Out there in the cosmos, nestled between fact and fiction, there is a parallel universe where all the films you heard about that never made it to post-production live rich fulfilling lives. Terry Gilliam’s Don Quixote, Tim Burton’s Superman, Peter Seller’s The Alien. They’re all there. And chief amongst them would be Alejandro Jodorowsky’s Dune. But we don’t live in that parallel universe, we live in someone else’s where Transformers is allowed to have three sequels and a Britain’s Got Talent finalist has their own film… This is indeed the darkest timeline.
So, hallelujah, for Frank Pavich’s documentary, Jodorowsky’s Dune; a 90 minute rundown of the passion and energy Jodorowsky put into realizing Frank Herbert’s seminal novel, Dune. The documentary is largely a series of talking heads, with Jodorowsky obviously taking center stage. The 80 something director is on fine form as he talks about adapting a novel that he’d never read with the likes of HR Giger, Chris Foss and Pink Floyd.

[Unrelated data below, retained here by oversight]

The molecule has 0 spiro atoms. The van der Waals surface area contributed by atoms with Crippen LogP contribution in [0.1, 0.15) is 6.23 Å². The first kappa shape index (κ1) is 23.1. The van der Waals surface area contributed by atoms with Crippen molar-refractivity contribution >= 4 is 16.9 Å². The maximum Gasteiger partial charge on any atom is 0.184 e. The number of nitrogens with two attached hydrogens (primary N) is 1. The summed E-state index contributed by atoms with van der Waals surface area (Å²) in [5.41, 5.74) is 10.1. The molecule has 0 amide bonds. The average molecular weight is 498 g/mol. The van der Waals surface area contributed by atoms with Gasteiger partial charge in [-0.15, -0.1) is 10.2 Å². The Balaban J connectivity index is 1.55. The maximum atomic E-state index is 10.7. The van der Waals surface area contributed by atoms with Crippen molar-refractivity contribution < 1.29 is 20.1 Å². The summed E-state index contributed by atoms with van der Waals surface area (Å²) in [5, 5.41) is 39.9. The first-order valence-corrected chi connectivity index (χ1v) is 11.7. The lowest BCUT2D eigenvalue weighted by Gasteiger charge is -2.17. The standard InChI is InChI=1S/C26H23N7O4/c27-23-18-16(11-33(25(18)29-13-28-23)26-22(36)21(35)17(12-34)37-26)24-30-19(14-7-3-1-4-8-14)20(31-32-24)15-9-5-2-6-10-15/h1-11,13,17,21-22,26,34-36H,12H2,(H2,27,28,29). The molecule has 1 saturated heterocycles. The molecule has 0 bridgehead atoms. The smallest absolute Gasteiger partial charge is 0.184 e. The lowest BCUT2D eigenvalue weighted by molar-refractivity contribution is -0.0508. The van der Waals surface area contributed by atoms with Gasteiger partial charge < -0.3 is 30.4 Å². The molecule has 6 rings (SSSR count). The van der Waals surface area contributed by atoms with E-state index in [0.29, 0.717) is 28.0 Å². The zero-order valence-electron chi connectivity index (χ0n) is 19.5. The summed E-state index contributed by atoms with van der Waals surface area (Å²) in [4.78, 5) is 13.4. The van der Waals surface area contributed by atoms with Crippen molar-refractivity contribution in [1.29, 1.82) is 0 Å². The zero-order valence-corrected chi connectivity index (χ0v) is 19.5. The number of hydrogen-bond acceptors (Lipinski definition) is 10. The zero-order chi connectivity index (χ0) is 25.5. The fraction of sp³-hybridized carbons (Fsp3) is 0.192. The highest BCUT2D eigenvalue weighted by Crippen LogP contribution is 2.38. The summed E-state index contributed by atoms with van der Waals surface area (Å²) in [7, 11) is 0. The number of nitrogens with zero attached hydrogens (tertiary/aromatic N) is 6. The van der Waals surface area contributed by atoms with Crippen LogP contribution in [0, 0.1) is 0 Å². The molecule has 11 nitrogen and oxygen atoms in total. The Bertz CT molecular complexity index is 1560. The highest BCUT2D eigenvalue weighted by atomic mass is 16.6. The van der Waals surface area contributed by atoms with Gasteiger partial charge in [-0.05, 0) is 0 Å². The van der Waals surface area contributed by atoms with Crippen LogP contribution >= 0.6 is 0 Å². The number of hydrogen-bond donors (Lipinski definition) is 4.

Director Nicolas Winding Refn early on in the documentary, talks about Jodorowsky taking him through the story of his vision, using one of the last remaining copies of his storyboards. Refn admits that the adaptation would have been ‘awesome’ and that’s what makes the documentary a little infuriating. In a good way. It offers us peeks of animated storyboards and costumes designs, but it never feels like enough. Cracking open Jodorowsky’s imagination, the spiders of ideas that come running out are innumerable. With everything going on, we wish the film could stay longer than we’re allowed to. What we’re trying to say is, we’re jealous. Like the director of Drive, we want to see it all.
Jodorowsky suggests that maybe one day, someone will adapt his work into an animated film. Maybe they will, but for now we’ll have to settle with this fascinating look at the creative process in all its mind bending glory.